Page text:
Not so Truvia
You may have heard me speak of the benefits of eliminating sugar and switching to natural substitutes like stevia. Well, the food/chemical/pharmaceutical industry desires to make a quick buck at your expense. Recently released Truvia claims to be a natural sweetener from stevia but it warrants a closer look.
Truvia is actually made mostly of erythritol, a sugar alcohol derived from genetically modified corn. Only 5% of the compound is actually derived from the stevia plant. By creating a new chemical compound, the makers are able to patent the product. Stevia, on the other hand, is a natural herb and therefore not patentable.
Despite the fact that erythritol is made from corn, and most corn is GMO, the Truvia website provides the strangest dance of denial to make them seem they are looking out for your best interest. They seem to feel that since it’s just derived from corn, then processed like crazy, that the origin of the corn has no bearing on the end product. Here’s what the website says, which sure sounds to me like GMO corn is used:
Does Truvía® natural sweetener contain GMO? Is it genetically modified?
No. Truvía® natural sweetener is not GMO, and does not contain any genetically modified ingredients. There are no known varieties of genetically modified stevia available anywhere in the world. The carrier for the intensely sweet stevia leaf extract is called erythritol. The erythritol used in Truvía® natural sweetener is produced by a yeast organism that is found in nature. The yeast ferments or digests dextrose and other nutrients. In other words, dextrose is the food for the yeast – much like corn may be food for a cow that produces meat or milk. The dextrose used as the feedstock for the yeast is a simple sugar that is derived from the starch component of U.S.-grown corn. Although genetically enhanced corn and non-transgenic corn are grown in the U.S. today, erythritol is not derived from corn and dextrose feedstock (just as milk is not derived from cattle feed); it is derived from the yeast organism. Erythritol is not genetically modified, and does not contain any genetically modified proteins.
Do you use GMO corn to produce the erythritol used in Truvía® natural sweetener?
The erythritol used in Truvía® natural sweetener is produced by a yeast organism that is found in nature. The yeast “ferments” or “digests” dextrose and other nutrients. Dextrose is the food for the yeast – much like corn may be food for a cow that produces meat or milk. The dextrose is derived from the starch component of U.S.-grown corn. Both GM corn and non-GM corn are grown in the U.S. today. Cargill does not segregate the corn used to manufacture the dextrose used in the erythritol process.
Why is Truvía® natural sweetener non-GMO if you use GMO corn?
Erythritol is not made from corn or dextrose (just as milk is not made from cattle feed); erythritol is made from a yeast organism that eats the dextrose for food. Erythritol itself is not derived from a genetically modified source, and does not contain any genetically modified proteins.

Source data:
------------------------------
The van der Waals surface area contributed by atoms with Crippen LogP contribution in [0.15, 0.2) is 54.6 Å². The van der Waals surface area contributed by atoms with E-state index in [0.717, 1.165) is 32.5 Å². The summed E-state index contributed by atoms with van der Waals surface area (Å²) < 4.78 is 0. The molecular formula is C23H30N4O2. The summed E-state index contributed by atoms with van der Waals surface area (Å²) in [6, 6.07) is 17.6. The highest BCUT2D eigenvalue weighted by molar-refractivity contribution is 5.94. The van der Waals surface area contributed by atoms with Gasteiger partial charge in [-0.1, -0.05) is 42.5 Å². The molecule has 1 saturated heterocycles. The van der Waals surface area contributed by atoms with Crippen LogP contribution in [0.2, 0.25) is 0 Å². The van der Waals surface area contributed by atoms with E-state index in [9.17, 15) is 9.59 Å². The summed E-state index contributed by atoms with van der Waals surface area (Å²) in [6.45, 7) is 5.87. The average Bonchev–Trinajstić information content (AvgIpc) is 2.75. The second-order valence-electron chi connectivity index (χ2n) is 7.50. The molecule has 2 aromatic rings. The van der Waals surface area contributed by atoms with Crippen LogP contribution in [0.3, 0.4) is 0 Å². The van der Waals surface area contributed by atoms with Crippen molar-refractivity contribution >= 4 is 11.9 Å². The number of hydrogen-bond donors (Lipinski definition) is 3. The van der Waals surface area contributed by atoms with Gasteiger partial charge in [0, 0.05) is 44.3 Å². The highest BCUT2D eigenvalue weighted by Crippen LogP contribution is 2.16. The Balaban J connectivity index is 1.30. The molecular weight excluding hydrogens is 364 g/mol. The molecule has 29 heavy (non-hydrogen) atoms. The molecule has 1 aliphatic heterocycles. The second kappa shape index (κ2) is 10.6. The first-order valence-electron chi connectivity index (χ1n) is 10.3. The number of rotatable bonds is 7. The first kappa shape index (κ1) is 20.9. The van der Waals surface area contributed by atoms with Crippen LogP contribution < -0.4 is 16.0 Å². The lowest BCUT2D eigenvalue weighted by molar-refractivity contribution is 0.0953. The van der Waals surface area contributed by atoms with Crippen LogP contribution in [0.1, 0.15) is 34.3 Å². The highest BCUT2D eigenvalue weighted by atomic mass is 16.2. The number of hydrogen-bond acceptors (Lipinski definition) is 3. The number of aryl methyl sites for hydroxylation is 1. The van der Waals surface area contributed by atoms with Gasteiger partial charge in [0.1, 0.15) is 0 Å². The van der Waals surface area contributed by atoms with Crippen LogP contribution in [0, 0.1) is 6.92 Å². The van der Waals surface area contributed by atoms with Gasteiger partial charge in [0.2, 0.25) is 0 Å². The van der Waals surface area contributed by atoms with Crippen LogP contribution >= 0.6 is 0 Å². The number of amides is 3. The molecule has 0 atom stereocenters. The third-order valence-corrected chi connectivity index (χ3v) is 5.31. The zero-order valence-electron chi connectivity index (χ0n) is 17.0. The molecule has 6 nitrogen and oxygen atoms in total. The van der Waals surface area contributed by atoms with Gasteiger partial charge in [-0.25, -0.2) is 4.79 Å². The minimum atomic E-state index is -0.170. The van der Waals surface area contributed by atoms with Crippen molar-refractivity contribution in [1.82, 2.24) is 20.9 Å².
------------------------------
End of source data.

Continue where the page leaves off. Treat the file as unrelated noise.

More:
So, while there are claiming non-GMO status because they are using the yeast grown on corn and not using the corn itself, “just as milk is not made of cattle feed”, their argument is laughable. No one can claim grass-fed beef is non-GMO if they are fed GMO feed.
Here’s how Truvia is made
Truvia contains 3 ingredients: Erythritol, Rebiana, and natural flavors.
Erythritol made from yeast grown on GMO corn has genetically modified origins. This ingredient makes up 95-99% of the “natural sweetener.” Straight from the Cargill website, here’s how erythritol is made:
Erythritol is the first polyol to be manufactured on a commercial scale by a fermentation process. The starting material is a simple sugar-rich substrate which is fermented by a yeast like fungus to yield erythritol.
The product is then crystallized to 99.5 percent purity from the filtered and concentrated fermentation broth.
Rebiana (chemical name rebaudioside A) makes up less than 1% of the little packet. Rebiana (also called Reb-A) is a substance that is derived from the stevia leaf, but is not actually stevia. Although Truvia’s website says that Rebiana is retrieved from the stevia leaf by soaking it in water, the patent held by Coca Cola divulges that it actually takes 40 steps (!!!) to extract the desired molecule, steps that include the use of yummy stuff like acetone, methanol, ethanol, acetonitrile, and isopropanol.
If you’ve ever researched any dietary additives, you know that the term “natural flavoring” is so broad as to be without definition. Even MSG can be considered “natural” according to some, since it originates, far far back in the process, from yeast. Other types of natural additives are repugnant, so they hide the real origins behind that much-abused word, natural. So, really, this third ingredient could be anything.